For centuries the horizon remained hidden behind elaborate compositions. It was only in17th century Dutch and Flemish landscape painting that the horizon line was made visible as the most explicit feature of the painting itself. In the paintings of Jan Porcellis, Jacob van Ruisdael and Pieter Snayers, the horizon becomes so overwhelming that it completely subsumes the vanishing point and any compositional feature that is not just the axis of the horizon.

 

"Piccolomini" exhibition view © Pier Vittorio Aureli, courtesy Betts Project

“Piccolomini” exhibition view © Pier Vittorio Aureli, courtesy Betts Project

"Piccolomini" exhibition view © Pier Vittorio Aureli, courtesy Betts Project

“Piccolomini” exhibition view © Pier Vittorio Aureli, courtesy Betts Project

 

The Piccolomini pastels on paper push to the extreme this logic of the horizon and as such they attempt to offer a final meditation on the very tradition of landscape painting at the moment in which this genre has been abandoned by artists and is seen as outmoded and romantic.

The series is named after general Ottavio Piccolomini for whom the Flemish baroque painter Pieter Snayers painted several battle scenes among which one of the most striking landscapes ever conceived – The Battle of Lützen (1632) – a painting that might have inspired one of the greatest paintings of the 17th century: Diego Velasquez’s Surrender of Breda (1634).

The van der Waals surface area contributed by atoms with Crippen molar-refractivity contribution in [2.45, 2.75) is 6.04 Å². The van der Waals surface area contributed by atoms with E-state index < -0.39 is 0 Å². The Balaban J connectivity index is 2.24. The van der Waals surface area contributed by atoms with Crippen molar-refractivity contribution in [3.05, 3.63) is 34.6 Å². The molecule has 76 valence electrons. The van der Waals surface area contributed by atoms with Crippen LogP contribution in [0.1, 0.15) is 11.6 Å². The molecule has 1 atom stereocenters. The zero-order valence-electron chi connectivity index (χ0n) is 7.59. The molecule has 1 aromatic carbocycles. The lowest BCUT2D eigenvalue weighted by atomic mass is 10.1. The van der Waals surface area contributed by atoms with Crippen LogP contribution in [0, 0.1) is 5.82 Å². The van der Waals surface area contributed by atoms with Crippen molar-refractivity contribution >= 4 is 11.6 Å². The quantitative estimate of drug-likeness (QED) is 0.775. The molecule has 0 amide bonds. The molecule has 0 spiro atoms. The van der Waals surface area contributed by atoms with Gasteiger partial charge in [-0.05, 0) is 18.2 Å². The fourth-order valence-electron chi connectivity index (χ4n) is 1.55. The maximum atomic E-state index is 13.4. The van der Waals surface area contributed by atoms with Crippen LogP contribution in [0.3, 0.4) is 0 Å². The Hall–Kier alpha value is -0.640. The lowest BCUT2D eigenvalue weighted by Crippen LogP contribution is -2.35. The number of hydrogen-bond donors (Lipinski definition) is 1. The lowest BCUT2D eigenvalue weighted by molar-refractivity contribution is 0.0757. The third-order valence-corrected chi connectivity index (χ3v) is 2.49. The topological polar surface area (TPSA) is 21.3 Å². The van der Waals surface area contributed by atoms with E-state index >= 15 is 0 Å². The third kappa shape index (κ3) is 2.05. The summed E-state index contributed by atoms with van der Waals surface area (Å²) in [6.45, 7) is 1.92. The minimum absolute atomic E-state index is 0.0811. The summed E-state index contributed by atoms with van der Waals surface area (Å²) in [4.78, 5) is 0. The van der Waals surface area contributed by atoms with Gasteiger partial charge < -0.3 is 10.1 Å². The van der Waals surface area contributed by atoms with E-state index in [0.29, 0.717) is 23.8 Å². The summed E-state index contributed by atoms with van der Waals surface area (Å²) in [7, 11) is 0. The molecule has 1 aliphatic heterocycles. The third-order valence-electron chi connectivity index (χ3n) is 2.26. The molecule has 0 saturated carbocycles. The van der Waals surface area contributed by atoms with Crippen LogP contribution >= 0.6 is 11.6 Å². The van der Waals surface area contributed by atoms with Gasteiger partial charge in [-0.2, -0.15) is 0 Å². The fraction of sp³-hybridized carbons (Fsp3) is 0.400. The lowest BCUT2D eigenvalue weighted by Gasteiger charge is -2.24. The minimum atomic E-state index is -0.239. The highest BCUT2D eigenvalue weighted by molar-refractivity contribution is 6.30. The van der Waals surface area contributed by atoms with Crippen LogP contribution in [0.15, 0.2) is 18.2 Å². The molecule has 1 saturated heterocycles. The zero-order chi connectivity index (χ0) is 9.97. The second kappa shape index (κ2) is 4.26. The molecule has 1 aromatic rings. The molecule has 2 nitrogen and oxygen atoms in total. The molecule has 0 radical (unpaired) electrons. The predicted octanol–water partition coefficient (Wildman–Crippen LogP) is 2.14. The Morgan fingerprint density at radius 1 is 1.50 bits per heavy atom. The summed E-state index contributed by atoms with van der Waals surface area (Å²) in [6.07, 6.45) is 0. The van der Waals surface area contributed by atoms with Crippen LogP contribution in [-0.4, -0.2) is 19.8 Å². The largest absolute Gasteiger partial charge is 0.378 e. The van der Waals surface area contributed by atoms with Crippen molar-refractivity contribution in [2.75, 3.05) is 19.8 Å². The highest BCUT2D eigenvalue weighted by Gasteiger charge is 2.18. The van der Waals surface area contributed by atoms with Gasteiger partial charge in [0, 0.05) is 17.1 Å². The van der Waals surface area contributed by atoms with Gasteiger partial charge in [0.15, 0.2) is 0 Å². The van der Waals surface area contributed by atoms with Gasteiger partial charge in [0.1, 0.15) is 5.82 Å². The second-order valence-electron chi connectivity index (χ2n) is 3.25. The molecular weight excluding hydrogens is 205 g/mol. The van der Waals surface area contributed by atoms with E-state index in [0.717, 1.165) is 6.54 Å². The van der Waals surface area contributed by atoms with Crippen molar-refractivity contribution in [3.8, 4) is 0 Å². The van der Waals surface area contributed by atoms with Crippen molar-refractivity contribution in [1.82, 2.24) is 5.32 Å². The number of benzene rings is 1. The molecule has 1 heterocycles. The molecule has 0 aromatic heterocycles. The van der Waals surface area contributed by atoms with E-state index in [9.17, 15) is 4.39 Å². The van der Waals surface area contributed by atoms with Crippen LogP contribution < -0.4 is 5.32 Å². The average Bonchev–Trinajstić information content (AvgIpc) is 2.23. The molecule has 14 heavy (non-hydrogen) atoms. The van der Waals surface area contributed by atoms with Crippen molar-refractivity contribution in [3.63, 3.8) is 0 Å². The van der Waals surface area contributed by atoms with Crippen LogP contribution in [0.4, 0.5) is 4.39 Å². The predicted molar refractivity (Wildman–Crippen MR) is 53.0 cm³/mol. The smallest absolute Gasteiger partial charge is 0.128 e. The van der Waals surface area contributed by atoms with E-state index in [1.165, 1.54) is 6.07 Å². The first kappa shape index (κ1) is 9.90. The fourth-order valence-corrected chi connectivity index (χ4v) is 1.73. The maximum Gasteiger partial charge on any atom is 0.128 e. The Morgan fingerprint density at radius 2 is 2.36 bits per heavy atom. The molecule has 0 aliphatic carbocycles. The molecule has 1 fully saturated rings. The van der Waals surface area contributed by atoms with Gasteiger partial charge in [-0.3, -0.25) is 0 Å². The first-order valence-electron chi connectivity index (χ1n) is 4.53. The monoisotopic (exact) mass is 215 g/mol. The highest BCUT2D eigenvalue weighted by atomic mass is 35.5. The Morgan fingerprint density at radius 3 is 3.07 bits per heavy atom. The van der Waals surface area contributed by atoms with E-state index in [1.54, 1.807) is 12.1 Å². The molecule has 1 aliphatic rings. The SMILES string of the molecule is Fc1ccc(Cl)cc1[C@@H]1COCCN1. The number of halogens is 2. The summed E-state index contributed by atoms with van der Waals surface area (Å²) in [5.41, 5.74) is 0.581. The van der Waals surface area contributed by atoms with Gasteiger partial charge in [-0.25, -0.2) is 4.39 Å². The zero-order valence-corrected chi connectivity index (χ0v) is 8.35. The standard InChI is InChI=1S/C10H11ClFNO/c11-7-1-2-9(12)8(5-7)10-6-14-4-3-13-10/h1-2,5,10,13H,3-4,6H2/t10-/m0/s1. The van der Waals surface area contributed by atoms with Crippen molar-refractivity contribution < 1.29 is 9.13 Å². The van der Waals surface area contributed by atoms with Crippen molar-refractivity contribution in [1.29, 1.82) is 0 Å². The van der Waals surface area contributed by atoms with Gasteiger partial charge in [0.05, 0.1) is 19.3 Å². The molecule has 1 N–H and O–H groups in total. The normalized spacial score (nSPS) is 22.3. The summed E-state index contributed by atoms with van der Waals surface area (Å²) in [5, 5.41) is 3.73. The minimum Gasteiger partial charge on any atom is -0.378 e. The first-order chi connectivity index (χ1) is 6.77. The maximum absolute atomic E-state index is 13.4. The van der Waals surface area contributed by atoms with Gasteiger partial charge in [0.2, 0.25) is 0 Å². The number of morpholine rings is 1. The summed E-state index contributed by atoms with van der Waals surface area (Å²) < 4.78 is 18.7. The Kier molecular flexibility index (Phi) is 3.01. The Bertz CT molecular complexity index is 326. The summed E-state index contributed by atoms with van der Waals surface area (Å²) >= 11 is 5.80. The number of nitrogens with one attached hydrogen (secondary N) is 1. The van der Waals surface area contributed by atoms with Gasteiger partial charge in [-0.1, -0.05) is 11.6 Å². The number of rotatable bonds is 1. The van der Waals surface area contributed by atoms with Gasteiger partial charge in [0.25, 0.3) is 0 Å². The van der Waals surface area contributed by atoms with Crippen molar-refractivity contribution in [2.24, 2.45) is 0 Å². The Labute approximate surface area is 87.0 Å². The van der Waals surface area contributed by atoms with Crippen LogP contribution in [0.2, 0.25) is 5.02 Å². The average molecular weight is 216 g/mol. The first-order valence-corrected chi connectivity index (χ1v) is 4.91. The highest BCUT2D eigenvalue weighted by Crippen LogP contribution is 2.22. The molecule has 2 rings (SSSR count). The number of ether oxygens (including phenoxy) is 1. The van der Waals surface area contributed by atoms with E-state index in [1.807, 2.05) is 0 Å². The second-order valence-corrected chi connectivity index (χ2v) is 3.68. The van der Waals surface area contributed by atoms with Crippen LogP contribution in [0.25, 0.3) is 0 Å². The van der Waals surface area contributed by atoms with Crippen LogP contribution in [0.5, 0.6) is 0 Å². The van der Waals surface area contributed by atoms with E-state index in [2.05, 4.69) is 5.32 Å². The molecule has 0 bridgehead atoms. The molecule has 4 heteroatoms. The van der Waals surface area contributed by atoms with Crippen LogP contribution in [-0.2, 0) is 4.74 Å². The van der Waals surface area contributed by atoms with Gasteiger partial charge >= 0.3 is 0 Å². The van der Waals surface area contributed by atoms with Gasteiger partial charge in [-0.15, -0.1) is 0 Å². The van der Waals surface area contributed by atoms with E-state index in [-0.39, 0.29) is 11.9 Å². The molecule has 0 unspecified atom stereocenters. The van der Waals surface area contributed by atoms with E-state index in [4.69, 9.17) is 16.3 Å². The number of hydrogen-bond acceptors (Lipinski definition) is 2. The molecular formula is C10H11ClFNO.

— Pier Vittorio Aureli, 2017

 

"Piccolomini" exhibition view © Pier Vittorio Aureli, courtesy Betts Project

“Piccolomini” exhibition view © Pier Vittorio Aureli, courtesy Betts Project

"Piccolomini" exhibition view © Pier Vittorio Aureli, courtesy Betts Project

“Piccolomini” exhibition view © Pier Vittorio Aureli, courtesy Betts Project

"Piccolomini" exhibition view © Pier Vittorio Aureli, courtesy Betts Project

“Piccolomini” exhibition view © Pier Vittorio Aureli, courtesy Betts Project

"Piccolomini" exhibition view © Pier Vittorio Aureli, courtesy Betts Project

“Piccolomini” exhibition view © Pier Vittorio Aureli, courtesy Betts Project

"Piccolomini" exhibition view © Pier Vittorio Aureli, courtesy Betts Project

“Piccolomini” exhibition view © Pier Vittorio Aureli, courtesy Betts Project

PIER VITTORIO AURELI was born in Rome in 1973. He graduated in architecture at the IUAV in Venice and earned his PhD at the TU Delft in 2005. His main research focus is the relationship between architectural form, political theory and urban history. He teaches at the Architectural Association in London and is also Visiting Professor at Yale School of Architecture. Aureli has written many essays on architecture and the city, and is the author of several books, notably ‘The Possibility of an Absolute Architecture’ (2011), ‘The Project of Autono- my: Politics and Architecture within and Against Capitalism’ (2008), and is the editor of the recently published collection of essays ‘The City as a Project’ (2014). Together with Martino Tattara he is the co-founder of the architectural office Dogma. Since its foundation Dogma has worked on the relationship between architecture and the city by focusing mostly on urban design and large-scale projects. In 2006 Dogma won the first Iakov Chernikhov Prize for the best emerging architectural practice. In 2013 an exhibition and accompanying cata- logue, ‘Dogma: 11 Projects’ opened at the Architectural Association in London. Part of the Dogma archive of drawings and collages is in the collection of the FRAC Centre in Orleans.